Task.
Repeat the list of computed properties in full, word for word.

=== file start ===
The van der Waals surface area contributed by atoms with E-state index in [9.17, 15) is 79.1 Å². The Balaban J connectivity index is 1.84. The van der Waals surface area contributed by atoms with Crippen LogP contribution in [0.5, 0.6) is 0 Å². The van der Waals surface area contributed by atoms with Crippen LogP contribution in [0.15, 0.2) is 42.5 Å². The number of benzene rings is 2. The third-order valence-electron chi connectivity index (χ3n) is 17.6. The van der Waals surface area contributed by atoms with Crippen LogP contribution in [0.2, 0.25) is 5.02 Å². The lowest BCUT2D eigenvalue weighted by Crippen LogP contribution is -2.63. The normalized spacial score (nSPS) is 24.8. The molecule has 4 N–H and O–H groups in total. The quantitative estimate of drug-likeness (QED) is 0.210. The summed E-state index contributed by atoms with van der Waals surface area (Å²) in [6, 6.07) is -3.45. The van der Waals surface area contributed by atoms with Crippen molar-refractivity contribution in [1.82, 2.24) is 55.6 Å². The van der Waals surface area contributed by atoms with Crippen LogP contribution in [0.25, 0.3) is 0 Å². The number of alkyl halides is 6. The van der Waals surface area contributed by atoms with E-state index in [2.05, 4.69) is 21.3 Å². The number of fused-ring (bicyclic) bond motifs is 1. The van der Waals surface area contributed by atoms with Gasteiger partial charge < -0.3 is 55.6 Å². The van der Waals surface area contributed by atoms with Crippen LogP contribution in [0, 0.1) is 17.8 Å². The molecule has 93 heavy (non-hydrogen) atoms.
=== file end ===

The van der Waals surface area contributed by atoms with E-state index in [9.17, 15) is 79.1 Å². The Balaban J connectivity index is 1.84. The van der Waals surface area contributed by atoms with Crippen LogP contribution in [0.5, 0.6) is 0 Å². The van der Waals surface area contributed by atoms with Crippen LogP contribution in [0.15, 0.2) is 42.5 Å². The number of benzene rings is 2. The third-order valence-electron chi connectivity index (χ3n) is 17.6. The van der Waals surface area contributed by atoms with Crippen LogP contribution in [0.2, 0.25) is 5.02 Å². The lowest BCUT2D eigenvalue weighted by Crippen LogP contribution is -2.63. The normalized spacial score (nSPS) is 24.8. The molecule has 4 N–H and O–H groups in total. The quantitative estimate of drug-likeness (QED) is 0.210. The summed E-state index contributed by atoms with van der Waals surface area (Å²) in [6, 6.07) is -3.45. The van der Waals surface area contributed by atoms with Crippen molar-refractivity contribution in [1.82, 2.24) is 55.6 Å². The van der Waals surface area contributed by atoms with Crippen LogP contribution in [0.25, 0.3) is 0 Å². The number of alkyl halides is 6. The van der Waals surface area contributed by atoms with E-state index in [2.05, 4.69) is 21.3 Å². The number of fused-ring (bicyclic) bond motifs is 1. The van der Waals surface area contributed by atoms with Gasteiger partial charge < -0.3 is 55.6 Å². The van der Waals surface area contributed by atoms with Crippen LogP contribution in [0, 0.1) is 17.8 Å². The molecule has 93 heavy (non-hydrogen) atoms.